Today I’m thinking about last week’s sermon and I’m remembering so many in our church who have lived out its truth. The theme was “You Are an Overcomer.” The texts told the remarkable account of the apostle Peter’s threefold denial of Christ (Luke ) and threefold offer of forgiveness and mission from Christ (John ).

Like so many stories in the Bible, this one has lost its meaning for some of us who have heard it repeated through the years. But for the person encountering Jesus for the first time, the fact of Peter’s redemption offers a fresh breeze of hope. And since even experienced Christians also face obstacles, burdens, and failures, Peter’s story is one for all of us to hold on to. That’s what I was saying when I made the following points this week.

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Trevor DeVageComment
Why THE Church Must Be Bigger Than YOUR Church

Sitting this week at the first board meeting of the Shine Like Sable Foundation, I was struck by a fact I don’t remember often enough.

The church must be bigger than my church.

That is, God’s work through his people is larger than God’s work through my congregation. All of us would admit this as we thought about church plants on the other side of town or missions established the other side of the globe. But I’m thinking about something sometimes more difficult to embrace: The work of the church in my community must be bigger than the work of my congregation here.

Shine Like Sable is the foundation started by Scott and Holly Gibson after the tragic death of their 10-year-old daughter, Sable, this February. Her spirit of seeking to help others will be continued and multiplied as the foundation finds ways to help other children in need.

As I thought about the work of the foundation, I jotted down several conclusions.

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Trevor DeVageComment

In a few short weeks I start my annual study break. Last year I wrote about it, and I thought it would be good to refresh us all on why it is imperative to take breaks.

It was my first Sunday on the platform after being away for a month last year. “We could totally tell you were fresh and ready to get back,” somebody said to me that morning. And they were right.

Soon after I started here, our elders instituted this annual break. “If you’re going to be in this ministry for the long haul, you can’t do 50 weeks a year, even 40,” they told me. “You need time to be alone, to rest, to be with your family.”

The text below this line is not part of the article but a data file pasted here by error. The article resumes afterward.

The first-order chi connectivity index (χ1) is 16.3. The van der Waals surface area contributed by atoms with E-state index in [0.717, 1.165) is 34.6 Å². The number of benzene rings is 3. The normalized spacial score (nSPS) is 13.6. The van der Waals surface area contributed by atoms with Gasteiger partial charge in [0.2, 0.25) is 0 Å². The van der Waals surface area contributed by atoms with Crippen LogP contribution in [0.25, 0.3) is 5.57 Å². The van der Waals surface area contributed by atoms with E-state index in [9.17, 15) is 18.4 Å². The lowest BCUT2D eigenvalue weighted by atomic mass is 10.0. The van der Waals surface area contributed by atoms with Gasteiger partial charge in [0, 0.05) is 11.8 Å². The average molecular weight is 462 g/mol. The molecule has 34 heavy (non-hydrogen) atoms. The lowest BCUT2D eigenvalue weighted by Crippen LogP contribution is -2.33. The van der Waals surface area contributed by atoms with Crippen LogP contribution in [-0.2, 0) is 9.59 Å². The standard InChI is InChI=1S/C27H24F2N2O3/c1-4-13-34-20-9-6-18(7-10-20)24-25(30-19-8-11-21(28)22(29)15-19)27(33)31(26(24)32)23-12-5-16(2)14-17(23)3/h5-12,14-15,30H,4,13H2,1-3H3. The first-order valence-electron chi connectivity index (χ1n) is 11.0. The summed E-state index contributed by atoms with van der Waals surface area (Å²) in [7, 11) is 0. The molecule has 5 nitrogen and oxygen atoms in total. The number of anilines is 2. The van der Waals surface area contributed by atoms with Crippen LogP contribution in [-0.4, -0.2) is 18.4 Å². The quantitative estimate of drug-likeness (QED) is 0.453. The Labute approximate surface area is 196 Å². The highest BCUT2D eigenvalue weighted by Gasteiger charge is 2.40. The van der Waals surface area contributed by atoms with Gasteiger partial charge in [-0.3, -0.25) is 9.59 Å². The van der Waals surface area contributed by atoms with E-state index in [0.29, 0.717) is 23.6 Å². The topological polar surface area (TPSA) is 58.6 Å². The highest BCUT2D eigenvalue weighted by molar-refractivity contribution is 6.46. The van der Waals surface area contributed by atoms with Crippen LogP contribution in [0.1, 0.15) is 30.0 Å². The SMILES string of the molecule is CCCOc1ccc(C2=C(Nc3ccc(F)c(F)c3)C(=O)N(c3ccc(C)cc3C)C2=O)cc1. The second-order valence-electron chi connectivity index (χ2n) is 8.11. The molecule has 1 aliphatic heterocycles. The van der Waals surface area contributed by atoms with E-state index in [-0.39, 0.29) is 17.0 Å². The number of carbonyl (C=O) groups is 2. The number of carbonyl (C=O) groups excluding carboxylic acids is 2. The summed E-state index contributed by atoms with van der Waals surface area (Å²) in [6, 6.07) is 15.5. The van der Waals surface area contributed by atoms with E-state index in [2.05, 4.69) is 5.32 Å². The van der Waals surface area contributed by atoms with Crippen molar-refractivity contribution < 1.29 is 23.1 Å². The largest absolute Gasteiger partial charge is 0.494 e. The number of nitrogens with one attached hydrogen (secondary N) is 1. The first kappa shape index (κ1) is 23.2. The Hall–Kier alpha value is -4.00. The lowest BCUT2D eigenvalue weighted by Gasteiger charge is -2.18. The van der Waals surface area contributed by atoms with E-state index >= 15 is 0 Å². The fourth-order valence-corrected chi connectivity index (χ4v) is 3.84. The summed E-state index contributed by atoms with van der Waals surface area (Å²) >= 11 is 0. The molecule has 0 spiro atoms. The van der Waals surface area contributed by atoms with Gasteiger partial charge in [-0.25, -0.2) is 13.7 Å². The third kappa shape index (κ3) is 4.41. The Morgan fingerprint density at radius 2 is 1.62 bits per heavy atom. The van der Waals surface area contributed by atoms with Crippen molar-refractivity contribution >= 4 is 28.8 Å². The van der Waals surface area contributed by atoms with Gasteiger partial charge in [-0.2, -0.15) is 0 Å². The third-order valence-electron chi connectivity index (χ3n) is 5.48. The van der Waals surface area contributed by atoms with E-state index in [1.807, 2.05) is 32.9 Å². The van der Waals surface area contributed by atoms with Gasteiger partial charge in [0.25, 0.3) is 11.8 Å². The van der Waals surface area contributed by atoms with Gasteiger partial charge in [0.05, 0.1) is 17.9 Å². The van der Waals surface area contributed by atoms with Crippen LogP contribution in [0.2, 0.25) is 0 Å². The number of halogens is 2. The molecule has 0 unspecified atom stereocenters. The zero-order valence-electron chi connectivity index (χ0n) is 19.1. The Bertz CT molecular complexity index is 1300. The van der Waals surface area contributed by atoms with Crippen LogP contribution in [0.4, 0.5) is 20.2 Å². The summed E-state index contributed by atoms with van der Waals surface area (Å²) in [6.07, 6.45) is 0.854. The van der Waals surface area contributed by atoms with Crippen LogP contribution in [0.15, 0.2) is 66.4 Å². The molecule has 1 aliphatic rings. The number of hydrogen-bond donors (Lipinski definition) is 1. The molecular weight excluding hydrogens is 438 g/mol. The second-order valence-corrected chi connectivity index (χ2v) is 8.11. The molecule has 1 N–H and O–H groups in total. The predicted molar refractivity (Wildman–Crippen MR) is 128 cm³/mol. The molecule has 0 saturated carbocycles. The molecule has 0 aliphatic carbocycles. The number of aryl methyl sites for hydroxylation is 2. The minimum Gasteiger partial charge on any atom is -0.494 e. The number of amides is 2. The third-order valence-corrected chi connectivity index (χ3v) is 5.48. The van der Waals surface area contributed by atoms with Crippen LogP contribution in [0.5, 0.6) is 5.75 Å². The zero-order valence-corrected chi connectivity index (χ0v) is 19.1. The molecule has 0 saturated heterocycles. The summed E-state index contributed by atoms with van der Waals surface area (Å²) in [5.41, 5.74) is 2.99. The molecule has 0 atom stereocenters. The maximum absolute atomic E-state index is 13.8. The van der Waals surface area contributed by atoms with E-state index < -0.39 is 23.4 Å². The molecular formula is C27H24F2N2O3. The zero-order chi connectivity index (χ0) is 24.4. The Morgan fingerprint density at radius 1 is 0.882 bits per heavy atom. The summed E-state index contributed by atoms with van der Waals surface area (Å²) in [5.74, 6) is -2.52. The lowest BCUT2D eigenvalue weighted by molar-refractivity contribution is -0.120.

I’m so thankful for their wisdom.

While taking time for rest is important for anyone in any job, a break like mine is especially vital for lead pastors. Here’s why.

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Trevor DeVageComment

I’ve discovered my life will be richer and my ministry more effective if I set goals for myself. I’m talking about personal goals, in addition to the goals leaders are setting for our congregation.

But setting the goals is just the beginning. Checking myself against my goals is key, of course, and June 1 prompted me to look again at the goals I set in January. Let me share them with you and tell you why each one is important to me.

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My daughter turned 14 last week, and no, she is not dating. She’s not even that interested in boys—yet.

But as her mother and I hosted her birthday overnighter—all girly and giggly with several of her middle school friends—I realized again that she will have a first date. And I remembered a list my friend Chris Roussin shared with me earlier this spring.

Chris has ministered with Lincoln Heights Christian Church in Phoenix, Arizona, since 2010. It’s an old church (started in 1885) with new growth, but Chris’s list wasn’t about that.

He shared five P’s he discussed with the guy who took his daughter on her first date. I love his list! In fact, I’m ready to deliver all five P’s to my daughter’s first date, too. The more I think about each point, the more I know what I want to say under each one.

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Trevor DeVageComment